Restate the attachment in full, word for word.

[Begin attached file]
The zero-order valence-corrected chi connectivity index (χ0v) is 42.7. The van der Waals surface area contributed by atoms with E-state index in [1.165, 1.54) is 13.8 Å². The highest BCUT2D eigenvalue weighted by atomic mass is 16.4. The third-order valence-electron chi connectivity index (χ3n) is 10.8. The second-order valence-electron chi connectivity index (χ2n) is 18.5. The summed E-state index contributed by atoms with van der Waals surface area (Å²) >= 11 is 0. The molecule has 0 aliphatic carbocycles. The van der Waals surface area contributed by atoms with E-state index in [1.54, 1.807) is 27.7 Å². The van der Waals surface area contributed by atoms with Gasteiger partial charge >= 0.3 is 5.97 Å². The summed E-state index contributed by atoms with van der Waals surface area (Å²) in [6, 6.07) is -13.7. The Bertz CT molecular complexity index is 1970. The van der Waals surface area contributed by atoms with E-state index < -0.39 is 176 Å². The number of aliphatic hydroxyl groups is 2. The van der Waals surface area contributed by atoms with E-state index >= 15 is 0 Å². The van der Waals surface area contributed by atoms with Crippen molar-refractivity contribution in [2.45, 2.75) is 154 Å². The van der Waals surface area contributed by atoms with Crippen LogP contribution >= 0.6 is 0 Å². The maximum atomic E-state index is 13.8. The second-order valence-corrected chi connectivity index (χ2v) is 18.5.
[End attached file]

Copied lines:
The zero-order valence-corrected chi connectivity index (χ0v) is 42.7. The van der Waals surface area contributed by atoms with E-state index in [1.165, 1.54) is 13.8 Å². The highest BCUT2D eigenvalue weighted by atomic mass is 16.4. The third-order valence-electron chi connectivity index (χ3n) is 10.8. The second-order valence-electron chi connectivity index (χ2n) is 18.5. The summed E-state index contributed by atoms with van der Waals surface area (Å²) >= 11 is 0. The molecule has 0 aliphatic carbocycles. The van der Waals surface area contributed by atoms with E-state index in [1.54, 1.807) is 27.7 Å². The van der Waals surface area contributed by atoms with Gasteiger partial charge >= 0.3 is 5.97 Å². The summed E-state index contributed by atoms with van der Waals surface area (Å²) in [6, 6.07) is -13.7. The Bertz CT molecular complexity index is 1970. The van der Waals surface area contributed by atoms with E-state index < -0.39 is 176 Å². The number of aliphatic hydroxyl groups is 2. The van der Waals surface area contributed by atoms with E-state index >= 15 is 0 Å². The van der Waals surface area contributed by atoms with Crippen molar-refractivity contribution in [2.45, 2.75) is 154 Å². The van der Waals surface area contributed by atoms with Crippen LogP contribution >= 0.6 is 0 Å². The maximum atomic E-state index is 13.8. The second-order valence-corrected chi connectivity index (χ2v) is 18.5.